Class 10 - Sept 29

Class 10 - Sept 29 - IB35ac Class 10: Genetics Offspring...

Info iconThis preview shows page 1. Sign up to view the full content.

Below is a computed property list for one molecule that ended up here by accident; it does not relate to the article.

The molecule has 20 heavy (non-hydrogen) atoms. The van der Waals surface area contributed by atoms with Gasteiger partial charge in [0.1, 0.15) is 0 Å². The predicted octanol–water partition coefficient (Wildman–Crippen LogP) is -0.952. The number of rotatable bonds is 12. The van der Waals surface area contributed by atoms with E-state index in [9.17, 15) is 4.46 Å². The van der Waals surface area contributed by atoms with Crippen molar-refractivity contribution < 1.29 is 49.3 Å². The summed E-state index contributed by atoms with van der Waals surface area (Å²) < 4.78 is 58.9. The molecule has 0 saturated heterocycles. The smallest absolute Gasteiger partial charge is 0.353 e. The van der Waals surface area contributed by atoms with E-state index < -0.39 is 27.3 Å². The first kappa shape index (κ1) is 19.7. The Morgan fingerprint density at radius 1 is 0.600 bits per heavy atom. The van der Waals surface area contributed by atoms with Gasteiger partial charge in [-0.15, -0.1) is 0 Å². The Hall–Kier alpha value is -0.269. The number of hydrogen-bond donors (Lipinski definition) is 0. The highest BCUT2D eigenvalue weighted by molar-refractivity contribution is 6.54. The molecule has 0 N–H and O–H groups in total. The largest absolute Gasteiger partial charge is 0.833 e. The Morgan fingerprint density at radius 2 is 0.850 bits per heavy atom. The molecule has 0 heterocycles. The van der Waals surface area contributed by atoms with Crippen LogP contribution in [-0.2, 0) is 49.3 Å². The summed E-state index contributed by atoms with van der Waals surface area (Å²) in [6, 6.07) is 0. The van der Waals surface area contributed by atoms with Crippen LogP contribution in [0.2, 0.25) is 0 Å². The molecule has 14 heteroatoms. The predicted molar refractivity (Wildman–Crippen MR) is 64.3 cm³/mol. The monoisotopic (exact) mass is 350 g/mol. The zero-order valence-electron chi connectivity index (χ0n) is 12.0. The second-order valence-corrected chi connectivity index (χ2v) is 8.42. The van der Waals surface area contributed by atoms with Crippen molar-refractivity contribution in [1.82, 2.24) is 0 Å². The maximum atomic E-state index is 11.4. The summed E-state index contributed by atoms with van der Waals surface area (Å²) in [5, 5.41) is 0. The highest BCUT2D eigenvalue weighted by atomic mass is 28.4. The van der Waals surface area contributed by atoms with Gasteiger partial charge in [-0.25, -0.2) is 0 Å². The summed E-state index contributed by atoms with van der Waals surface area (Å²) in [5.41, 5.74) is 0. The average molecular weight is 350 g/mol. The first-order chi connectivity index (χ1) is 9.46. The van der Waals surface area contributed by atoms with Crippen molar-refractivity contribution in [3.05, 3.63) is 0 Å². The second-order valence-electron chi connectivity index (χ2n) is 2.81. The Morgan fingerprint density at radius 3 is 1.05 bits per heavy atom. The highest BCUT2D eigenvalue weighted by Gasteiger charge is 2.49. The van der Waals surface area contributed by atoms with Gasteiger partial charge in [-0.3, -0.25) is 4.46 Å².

View Full Document Right Arrow Icon
This is the end of the preview. Sign up to access the rest of the document.